Seven Seconds of Fame Or Several Years Of Pain?
It has been fascinating and somewhat unsettling to watch the media frenzy that has occurred in the aftermath of the disappearance of Malaysian Airlines Flight MH370.
The scramble to be the first to report the latest news, the newest theory or the inside scoop has resulted in some interesting viewing/reading. Of course, in the rush to be the first, news outlets, radio stations and TV producers have been shaking every tree in an effort to find security experts with suitably impressive titles who are prepared to go on the public record and make headline grabbing statements.
It can be very flattering when you are asked to appear as an expert on a television program or radio broadcast, or to be quoted in a major newspaper. However, in such situations, it is imperative that one be mindful of the long-term consequences of his or her actions.
Aviation security is not an insignificant matter. It can and does cost airlines millions of dollars per year – adding extra layers to that process can easily cost additional millions per year. Furthermore, following the events of 9/11 back in 2001, the dip in tickets sales experienced across the aviation sector (resulting in a lack of confidence from travellers) drove some airlines out of business while virtually crippling others. All it takes is one careless comment, one poorly worded statement from a purportedly reputable expert to send politicians and the public into a panic and before you know it, we are all once again queuing up for hour after hour before a flight and enduring multiple screening checks.
Don’t get me wrong, such measures are well and good – if they are warranted; if the threat profile is commensurate to the action. However, going out and making public, sensationalist statements in the absence of any real evidence has no positive benefit for anyone. We all know that politicians are often prone to knee-jerk reactions, needing to be seen to be doing something, regardless of whether or not it is actually going to achieve anything. The efficacy of the actions are often less important than the need to reassure the public that they (the politicians) are ‘on top of it’.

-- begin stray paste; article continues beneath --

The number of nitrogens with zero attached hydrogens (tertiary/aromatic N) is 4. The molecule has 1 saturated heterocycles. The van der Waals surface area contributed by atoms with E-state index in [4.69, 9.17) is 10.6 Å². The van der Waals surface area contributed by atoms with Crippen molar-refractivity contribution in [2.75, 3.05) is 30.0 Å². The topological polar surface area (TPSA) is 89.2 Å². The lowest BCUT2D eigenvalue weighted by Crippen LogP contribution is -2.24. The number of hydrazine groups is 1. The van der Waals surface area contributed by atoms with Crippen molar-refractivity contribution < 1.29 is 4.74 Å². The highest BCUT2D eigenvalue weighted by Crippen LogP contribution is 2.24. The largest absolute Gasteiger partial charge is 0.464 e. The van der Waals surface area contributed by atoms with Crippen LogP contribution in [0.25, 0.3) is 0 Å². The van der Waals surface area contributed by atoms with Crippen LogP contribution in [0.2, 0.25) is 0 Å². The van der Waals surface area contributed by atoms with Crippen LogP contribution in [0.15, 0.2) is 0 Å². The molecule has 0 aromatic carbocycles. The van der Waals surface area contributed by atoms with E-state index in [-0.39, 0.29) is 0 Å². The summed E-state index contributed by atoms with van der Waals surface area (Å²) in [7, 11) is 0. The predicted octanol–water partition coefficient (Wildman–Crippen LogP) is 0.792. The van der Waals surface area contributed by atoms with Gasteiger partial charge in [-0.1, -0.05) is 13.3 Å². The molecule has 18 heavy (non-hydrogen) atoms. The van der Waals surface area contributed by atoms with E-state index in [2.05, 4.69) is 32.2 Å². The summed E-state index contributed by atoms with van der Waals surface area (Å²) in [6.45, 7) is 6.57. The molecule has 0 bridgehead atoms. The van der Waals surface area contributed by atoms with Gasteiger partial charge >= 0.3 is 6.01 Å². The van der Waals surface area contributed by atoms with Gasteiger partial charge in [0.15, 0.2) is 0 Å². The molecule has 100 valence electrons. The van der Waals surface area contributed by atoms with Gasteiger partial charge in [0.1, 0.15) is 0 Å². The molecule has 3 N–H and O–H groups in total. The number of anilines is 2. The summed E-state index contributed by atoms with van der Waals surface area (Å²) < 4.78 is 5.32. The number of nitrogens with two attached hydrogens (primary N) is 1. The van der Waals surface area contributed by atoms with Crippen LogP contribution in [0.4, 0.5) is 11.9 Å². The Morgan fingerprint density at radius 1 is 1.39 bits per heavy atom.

I also do not think I am being unkind in saying that average member of the public has a tendency to believe the statements they hear from experts on television and radio, which is why every security professional needs to be very careful about publically voicing his or her personal theories and hypotheses in the aftermath of such tragic incidents. After all, the very definition of security is to be free from danger or fear. Therefore, to make statements which create fear is to work at cross-purposes to one’s own profession.
The allure of public recognition can be a potent one and I do not suggest that the media should be shunned or ignored. I simply suggest that security professionals have a responsibility to think very carefully about what they say publically during a crisis, lest one’s seven second of fame create many years of pain.
About the author: John Bigelow (Editor in Chief, Interactive Media Solutions)